by Rev. Koshin Schomberg

Part XLI
Historical Roots of the Five Ranks

Transitory things are fundamentally unreal;
Because of wrongly grasping after them as if they were True Reality
Ordinary people revolve in the prison of birth and death.

--Avatamsaka Sutra ("The Flower Ornament Scripture")
translated by Thomas Cleary [paraphrased]

One and Many

The teaching of the Five Ranks has its origins in the development of Chinese Buddhist thought and practice that preceded the Ch'an (Zen) movement. In particular, the conceptual foundations of the Five Ranks were laid by the masters of the Hua-Yen School of Buddhism, which took as its principal text the Avatamsaka Sutra. The Hua-Yen masters explored the relationship between the "All is One" and the "All is Different." The "All is One" is the realm of deepest reality--the oneness of all existence within the Eternal. The "All is Different" is the realm of the transitory, which, in comparison with deepest reality, is ephemeral. There is no real separation between these two "realms", for the transitory and ephemeral is the changing face of the Eternal.

If it is true that there is this True Reality, and if it is true that there is no real separation between It and transitory existence, there still remains the question of how we can directly experience this truth. To do so, we will need more than intellectual study and concepts. As one Zen master said, "The portrait of a rice cake does not satisfy hunger."

There are times when the teaching runs ahead of the training; there are times when the training runs ahead of the teaching. But in the long run, teaching and training must be fully harmonized in order for the deepest religious experience and the deepest level of spiritual conversion to manifest in human life. In the lives of the early Zen masters, training caught up with teaching. And when this happened, the teaching was deepened and made more practically applicable.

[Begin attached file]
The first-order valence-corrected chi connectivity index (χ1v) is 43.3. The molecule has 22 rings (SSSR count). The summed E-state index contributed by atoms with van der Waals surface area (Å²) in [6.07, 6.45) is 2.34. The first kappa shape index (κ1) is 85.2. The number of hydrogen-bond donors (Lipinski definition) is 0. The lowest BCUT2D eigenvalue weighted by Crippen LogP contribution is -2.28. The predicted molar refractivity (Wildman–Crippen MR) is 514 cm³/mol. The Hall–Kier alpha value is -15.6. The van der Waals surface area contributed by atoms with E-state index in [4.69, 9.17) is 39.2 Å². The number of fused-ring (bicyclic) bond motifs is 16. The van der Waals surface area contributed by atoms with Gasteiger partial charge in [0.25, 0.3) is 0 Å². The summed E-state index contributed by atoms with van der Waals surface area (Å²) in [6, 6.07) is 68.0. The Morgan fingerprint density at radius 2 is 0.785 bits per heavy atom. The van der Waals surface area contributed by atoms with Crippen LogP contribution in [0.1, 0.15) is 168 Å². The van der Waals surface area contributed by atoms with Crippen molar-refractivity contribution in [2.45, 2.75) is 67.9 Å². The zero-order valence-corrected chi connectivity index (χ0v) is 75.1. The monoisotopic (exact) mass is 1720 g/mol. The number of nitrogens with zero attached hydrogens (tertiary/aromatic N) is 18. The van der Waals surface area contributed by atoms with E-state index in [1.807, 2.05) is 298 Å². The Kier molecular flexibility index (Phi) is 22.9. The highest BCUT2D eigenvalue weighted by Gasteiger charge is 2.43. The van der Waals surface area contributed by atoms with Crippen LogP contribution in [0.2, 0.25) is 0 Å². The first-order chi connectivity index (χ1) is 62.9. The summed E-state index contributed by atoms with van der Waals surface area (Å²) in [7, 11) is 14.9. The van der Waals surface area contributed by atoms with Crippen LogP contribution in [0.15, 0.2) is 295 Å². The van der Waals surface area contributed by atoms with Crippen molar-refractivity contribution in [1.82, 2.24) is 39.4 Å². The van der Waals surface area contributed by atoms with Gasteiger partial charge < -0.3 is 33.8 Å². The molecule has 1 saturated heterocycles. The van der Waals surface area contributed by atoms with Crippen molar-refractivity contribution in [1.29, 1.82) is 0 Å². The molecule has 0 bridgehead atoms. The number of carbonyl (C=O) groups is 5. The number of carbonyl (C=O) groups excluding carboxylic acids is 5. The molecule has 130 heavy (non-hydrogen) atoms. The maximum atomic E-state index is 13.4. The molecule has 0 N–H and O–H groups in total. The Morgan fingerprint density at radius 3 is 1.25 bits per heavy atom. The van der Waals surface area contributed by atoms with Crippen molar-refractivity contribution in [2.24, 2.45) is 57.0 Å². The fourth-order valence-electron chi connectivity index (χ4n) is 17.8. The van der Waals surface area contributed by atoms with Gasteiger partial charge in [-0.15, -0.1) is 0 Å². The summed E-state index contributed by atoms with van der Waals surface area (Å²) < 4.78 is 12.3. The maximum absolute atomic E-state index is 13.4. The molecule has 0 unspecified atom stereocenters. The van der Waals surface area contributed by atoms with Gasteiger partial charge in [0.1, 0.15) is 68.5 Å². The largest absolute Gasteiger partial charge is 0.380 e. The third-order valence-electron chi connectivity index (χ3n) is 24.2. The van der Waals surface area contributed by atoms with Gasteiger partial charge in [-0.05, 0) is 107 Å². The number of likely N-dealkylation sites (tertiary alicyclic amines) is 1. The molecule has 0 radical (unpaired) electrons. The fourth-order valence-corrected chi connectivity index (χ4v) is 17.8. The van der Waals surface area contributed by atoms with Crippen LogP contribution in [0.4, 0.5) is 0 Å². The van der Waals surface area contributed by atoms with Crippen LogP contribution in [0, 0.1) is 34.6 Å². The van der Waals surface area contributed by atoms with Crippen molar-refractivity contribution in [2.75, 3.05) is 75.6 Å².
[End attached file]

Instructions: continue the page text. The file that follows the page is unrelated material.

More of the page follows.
Dark and Light in Sandokai

The teaching in Great Master Sekito Kisen's poem, Sandokai ("Harmonizing the Real and the Apparent") shows the way in which the bridge between Hua-Yen teaching and the later teaching of the Five Ranks developed during the first few generations of Zen masters.

Sandokai employs a number of paired opposites to express the relationship between the Eternal and the transitory. "Dark and light" is one of these paired opposites, and it happens to be one that goes back to the symbolism employed by the Hua-Yen masters.

Imagine for a moment that you have just walked into a room and closed the door behind you. Now you stand still just inside the room. There are no windows along the walls and there is no artifical source of light: you are in complete darkness. Imagine that this room is filled with objects of many types and sizes. You cannot see them because there is no light. But they are there nonetheless. Within this darkness, there is no possibility of discriminating one object from another because there is no light to see them by.

In Sandokai, "darkness" represents the unity of all existence within the Eternal. Just as in the dark room there is no ability to visually discriminate one object from another, so within the Eternal there is no fundamentally real distinction between self and other, right and wrong, male and female, etc. In other words, Infinite Love does not pick out one thing to love more than another: It only loves infinitely.